ABC Files Detailed Opposition to CBS Request for 'Glass House' Injunction
UPDATED: The move is the latest legal volley over the upcoming reality series, which CBS claims is too similar to "Big Brother."
ABC has filed a lengthy opposition brief in response to CBS' effort to stop the upcoming reality series Glass House, which CBS argues is too similar to its long-running hit Big Brother.
The court filing, which was expected, comes as CBS is asking a federal judge to issue a temporary restraining order against the ABC series, which is set to premiere on June 18. CBS will file a reply brief in the next day or so, according to sources, and U.S. District Judge Gary Fees will rule on whether Glass House can air as planned.
This is the latest volley in the battle over the ABC reality series. CBS has said that Glass House is so similar to its Big Brother that it infringes on its copyright. CBS has also pointed out that the showrunner on Glass House, Kenny Rosen, formerly was a producer on Big Brother, and Rosen testified in a deposition that he used secrets he learned on Big Brother in his new job.
But ABC says in its response to the TRO request that CBS “seeks a wholly unprecedented restraining order based on the alleged misappropriation of processes and techniques already well known to everyone who has ever worked in reality television.”
ABC argues that this effort is similar to CBS' 2004 attempt to stop the network from airing I’m A Celebrity, Get Me Out Of Here! because it was allegedly too similar to CBS' Survivor. The court at the time denied that request.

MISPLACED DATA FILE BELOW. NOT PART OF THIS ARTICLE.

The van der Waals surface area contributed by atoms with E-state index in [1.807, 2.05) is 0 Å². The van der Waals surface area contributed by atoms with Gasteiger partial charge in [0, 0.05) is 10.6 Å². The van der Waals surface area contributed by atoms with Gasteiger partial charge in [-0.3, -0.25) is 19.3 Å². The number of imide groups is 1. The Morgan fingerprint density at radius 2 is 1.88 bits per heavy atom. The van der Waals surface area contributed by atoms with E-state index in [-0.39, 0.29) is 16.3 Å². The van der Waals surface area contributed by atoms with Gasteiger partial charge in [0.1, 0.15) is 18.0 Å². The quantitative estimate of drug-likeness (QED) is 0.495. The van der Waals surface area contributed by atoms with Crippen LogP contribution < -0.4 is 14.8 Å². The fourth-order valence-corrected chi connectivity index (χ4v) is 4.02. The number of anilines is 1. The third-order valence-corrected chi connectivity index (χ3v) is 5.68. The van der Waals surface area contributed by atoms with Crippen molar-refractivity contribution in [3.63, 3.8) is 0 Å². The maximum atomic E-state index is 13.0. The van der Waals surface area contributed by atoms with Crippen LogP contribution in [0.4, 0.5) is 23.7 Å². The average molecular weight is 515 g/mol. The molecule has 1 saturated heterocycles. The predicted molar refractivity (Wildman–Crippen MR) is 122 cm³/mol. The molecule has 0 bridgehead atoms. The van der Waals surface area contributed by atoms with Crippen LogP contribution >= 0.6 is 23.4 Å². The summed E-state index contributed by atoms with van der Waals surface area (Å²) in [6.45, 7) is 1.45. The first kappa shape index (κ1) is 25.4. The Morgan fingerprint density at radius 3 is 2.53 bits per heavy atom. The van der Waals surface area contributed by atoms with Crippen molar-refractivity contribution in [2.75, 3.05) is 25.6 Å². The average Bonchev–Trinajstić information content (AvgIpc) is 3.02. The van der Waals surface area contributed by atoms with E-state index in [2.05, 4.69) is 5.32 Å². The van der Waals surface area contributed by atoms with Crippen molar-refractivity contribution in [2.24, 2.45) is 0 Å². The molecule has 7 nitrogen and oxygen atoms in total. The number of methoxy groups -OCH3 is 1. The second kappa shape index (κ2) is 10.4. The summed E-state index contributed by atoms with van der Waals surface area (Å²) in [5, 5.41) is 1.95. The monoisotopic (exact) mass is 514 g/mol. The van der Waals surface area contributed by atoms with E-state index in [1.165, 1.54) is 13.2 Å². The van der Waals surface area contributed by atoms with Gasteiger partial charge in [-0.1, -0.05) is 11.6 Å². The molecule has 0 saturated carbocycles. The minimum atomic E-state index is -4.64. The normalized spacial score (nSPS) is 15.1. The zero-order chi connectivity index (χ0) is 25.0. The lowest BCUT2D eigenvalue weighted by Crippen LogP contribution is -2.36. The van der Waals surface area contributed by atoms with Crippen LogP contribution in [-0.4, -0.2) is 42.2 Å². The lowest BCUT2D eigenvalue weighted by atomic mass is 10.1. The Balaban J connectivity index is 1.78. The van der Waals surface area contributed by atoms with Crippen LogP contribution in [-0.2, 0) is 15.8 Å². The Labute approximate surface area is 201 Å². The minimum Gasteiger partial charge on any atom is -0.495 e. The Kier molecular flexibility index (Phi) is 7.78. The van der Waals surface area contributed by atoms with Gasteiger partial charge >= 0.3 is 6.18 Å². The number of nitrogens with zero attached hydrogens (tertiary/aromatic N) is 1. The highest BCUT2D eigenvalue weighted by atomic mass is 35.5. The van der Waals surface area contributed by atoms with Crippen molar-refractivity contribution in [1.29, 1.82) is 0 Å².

“Today, CBS renews its effort to suppress competition in the reality show genre with its mirror-image effort to enjoy The Glass House,” charges ABC in the filing.
ABC says CBS’ copyright claim “will not succeed on its merits” because it does not meet the legal test to demonstrate copyright infringement. “None of the alleged similarities shared by Big Brother and The Glass House involve copyright protectable elements – they are all generic staples of the reality show genre; people living in a house, competing with each other to avoid elimination, and winning a prize.”
ABC says CBS has asked the court to believe the network has some “secret process” of creating TV that no one else has and that ABC is trying to gain access to the “secret process” by hiring people who have had experience working on Big Brother. ABC says not only are those jobs and processes commonly known, but CBS gives tours of the Big Brother set and puts information about the show on YouTube so it is all public.
There is no conspiracy, says ABC, to hire away former Big Brother employees: “Workers often follow a showrunner (like Kenny Rosen)…with whom they like working. Similarly, showrunners like hiring people that they know will do a good job. That is what happened here.”
Rosen, says the legal filling, last worked on Big Brother in 2006 and since then has worked on the Fox show Hell’s Kitchen.
ABC also says that CBS is wrong when it claims that airing the competing show would cause harm and take away viewers.
In reality, ABC argues, it would be irreparably harmed if Glass House is postponed after the network has spent $16 million to promote the premiere on Monday night, in what the network calls “prime real estate in ABC’s summer schedule after The Bachelorette.”
“A temporary restraining order,” says ABC, “even for a week, would seriously undermine the show’s potential success."
ABC is repped by Glen Pomerantz and a team from Munger Tolles & Olson. CBS is repped by Scott Edelman and a team from Gibson Dunn & Crutcher.
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